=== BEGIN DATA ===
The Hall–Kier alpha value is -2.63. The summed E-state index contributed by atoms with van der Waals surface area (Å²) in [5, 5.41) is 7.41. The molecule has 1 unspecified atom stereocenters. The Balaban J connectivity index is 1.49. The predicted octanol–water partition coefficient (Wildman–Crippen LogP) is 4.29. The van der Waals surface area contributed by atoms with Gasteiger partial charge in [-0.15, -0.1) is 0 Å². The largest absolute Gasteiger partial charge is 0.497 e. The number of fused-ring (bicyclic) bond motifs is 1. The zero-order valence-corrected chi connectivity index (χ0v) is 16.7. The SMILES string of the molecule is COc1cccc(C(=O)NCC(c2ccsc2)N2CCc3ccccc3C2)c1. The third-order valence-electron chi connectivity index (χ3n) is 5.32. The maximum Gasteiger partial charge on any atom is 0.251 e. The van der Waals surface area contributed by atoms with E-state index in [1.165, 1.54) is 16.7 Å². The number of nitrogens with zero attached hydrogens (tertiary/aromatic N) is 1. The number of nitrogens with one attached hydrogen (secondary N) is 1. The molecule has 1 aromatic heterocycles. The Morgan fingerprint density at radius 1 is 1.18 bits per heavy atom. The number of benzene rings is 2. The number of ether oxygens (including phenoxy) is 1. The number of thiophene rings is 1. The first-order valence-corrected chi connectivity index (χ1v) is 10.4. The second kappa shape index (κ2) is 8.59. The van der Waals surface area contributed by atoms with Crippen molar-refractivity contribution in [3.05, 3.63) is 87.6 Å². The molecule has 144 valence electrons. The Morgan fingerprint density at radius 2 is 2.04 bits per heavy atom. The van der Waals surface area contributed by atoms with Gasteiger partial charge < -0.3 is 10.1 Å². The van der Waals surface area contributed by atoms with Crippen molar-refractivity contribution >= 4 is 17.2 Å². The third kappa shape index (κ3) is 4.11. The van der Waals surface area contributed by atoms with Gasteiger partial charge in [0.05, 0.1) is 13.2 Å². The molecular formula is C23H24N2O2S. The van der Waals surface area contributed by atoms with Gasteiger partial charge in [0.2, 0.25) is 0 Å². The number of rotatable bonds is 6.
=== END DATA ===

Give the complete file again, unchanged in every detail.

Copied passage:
The Hall–Kier alpha value is -2.63. The summed E-state index contributed by atoms with van der Waals surface area (Å²) in [5, 5.41) is 7.41. The molecule has 1 unspecified atom stereocenters. The Balaban J connectivity index is 1.49. The predicted octanol–water partition coefficient (Wildman–Crippen LogP) is 4.29. The van der Waals surface area contributed by atoms with Gasteiger partial charge in [-0.15, -0.1) is 0 Å². The largest absolute Gasteiger partial charge is 0.497 e. The number of fused-ring (bicyclic) bond motifs is 1. The zero-order valence-corrected chi connectivity index (χ0v) is 16.7. The SMILES string of the molecule is COc1cccc(C(=O)NCC(c2ccsc2)N2CCc3ccccc3C2)c1. The third-order valence-electron chi connectivity index (χ3n) is 5.32. The maximum Gasteiger partial charge on any atom is 0.251 e. The van der Waals surface area contributed by atoms with E-state index in [1.165, 1.54) is 16.7 Å². The number of nitrogens with zero attached hydrogens (tertiary/aromatic N) is 1. The number of nitrogens with one attached hydrogen (secondary N) is 1. The molecule has 1 aromatic heterocycles. The Morgan fingerprint density at radius 1 is 1.18 bits per heavy atom. The number of benzene rings is 2. The number of ether oxygens (including phenoxy) is 1. The number of thiophene rings is 1. The first-order valence-corrected chi connectivity index (χ1v) is 10.4. The second kappa shape index (κ2) is 8.59. The van der Waals surface area contributed by atoms with Crippen molar-refractivity contribution in [3.05, 3.63) is 87.6 Å². The molecule has 144 valence electrons. The Morgan fingerprint density at radius 2 is 2.04 bits per heavy atom. The van der Waals surface area contributed by atoms with Gasteiger partial charge < -0.3 is 10.1 Å². The van der Waals surface area contributed by atoms with Crippen molar-refractivity contribution >= 4 is 17.2 Å². The third kappa shape index (κ3) is 4.11. The van der Waals surface area contributed by atoms with Gasteiger partial charge in [0.05, 0.1) is 13.2 Å². The molecular formula is C23H24N2O2S. The van der Waals surface area contributed by atoms with Gasteiger partial charge in [0.2, 0.25) is 0 Å². The number of rotatable bonds is 6.